Everybody knows that the best present you can give someone is a book. It shows that person how well you know them. It shows them that you’ve really thought about them, that you wanted to give them something they could cherish.
Oh, and it shows that you’re a magpie for a good looking jacket!
Here’s some of the books our authors will be giving their (lucky) friends this year…
- The Power by Naomi Alderman
- Trainwreck by Sady Doyle
- In The Dark, In the Woods by Eliza Wass.
- Salt by Nayyirah Waheed
And I’ll be telling everyone to buy Homegoing by Yaa Gyasi in January!
Oh what a glorious prospect! Christmas… books… the perfect combo. So this year I’m giving anyone and everyone books by the wonderful Lucinda Riley. This was the year that I discovered her Seven Sisters series and like everyone else I know, I’m captivated. Whilst waiting (impatiently) for the fourth in the series to be released next year I’m working my way through her backlist – and her books make perfect gifts – fat, compelling and brilliant stories.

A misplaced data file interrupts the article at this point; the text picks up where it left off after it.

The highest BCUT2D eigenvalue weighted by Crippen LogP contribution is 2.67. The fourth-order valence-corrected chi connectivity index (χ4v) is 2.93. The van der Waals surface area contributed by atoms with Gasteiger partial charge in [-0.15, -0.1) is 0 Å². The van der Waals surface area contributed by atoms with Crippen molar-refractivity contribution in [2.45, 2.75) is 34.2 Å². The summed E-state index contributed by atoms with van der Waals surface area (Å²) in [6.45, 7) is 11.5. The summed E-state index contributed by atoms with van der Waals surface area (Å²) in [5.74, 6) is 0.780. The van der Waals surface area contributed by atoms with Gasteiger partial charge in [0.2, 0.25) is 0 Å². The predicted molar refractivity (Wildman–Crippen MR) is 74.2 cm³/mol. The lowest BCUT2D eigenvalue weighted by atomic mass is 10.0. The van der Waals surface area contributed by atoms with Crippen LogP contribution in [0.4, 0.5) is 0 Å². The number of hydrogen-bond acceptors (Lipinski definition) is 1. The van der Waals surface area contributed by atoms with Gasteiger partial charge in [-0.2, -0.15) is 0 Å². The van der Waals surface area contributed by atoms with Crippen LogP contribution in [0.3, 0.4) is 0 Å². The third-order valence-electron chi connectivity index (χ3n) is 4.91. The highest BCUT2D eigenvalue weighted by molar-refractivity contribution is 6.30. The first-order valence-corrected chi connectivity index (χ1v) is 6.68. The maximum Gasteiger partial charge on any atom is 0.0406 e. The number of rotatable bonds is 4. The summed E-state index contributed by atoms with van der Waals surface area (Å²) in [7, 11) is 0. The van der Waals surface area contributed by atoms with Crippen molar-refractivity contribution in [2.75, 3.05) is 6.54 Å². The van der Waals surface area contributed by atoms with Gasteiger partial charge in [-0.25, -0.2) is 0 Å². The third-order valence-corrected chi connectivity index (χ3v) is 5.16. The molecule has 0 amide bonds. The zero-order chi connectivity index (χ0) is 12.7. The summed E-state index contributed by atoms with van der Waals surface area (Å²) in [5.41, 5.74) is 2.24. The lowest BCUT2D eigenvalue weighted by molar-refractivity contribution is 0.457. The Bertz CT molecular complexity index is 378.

I’m also giving Snowdrift and Other Stories by Georgette Heyer. It’s a newly assembled collection of her short stories in a gorgeously packaged Christmassy-looking hardback with an elegant white cover. She’s the master of the plumy language, the rakish roguery, that I love so much, and so it makes an ideal gift for those of my friends who love regency fiction.
And last but not least, Under a Pole Star by Stef Penney, published by my own lovely Quercus. A long-awaited publication and beautifully packaged of course. It’ll wrap up beautifully with plenty of ribbons and will be perfect for curling up with a mulled wine. I mean for whoever I give it to of course. Not me. I’m not stealing it. I’m not…
Louise Lee, author of A Girl Called Love
Vargic’s Miscellany of Curious Maps: The Atlas of Everything You Never Knew You Needed to Know (Martin Vargic).
I LOVE maps and this wonderfully strange coffee table book is full of them. Gorgeous and bizarre infographic ones, its data ranging from sport to sexual partners to tractors.
The Seven Storey Mountain (Thomas Merton).
The story of how a brilliant man became a Trappist monk. Lucky for the reader, Merton is an astonishing writer. His lifelong search for faith and peace was a rocky one, and utterly inspirational.
Midwinter (Fiona Melrose).
A mesmerising debut, tender and lyrical. The story of Suffolk farmers haunted by a past they refuse to confront; I was lost in it from the first to last page. A luscious read.
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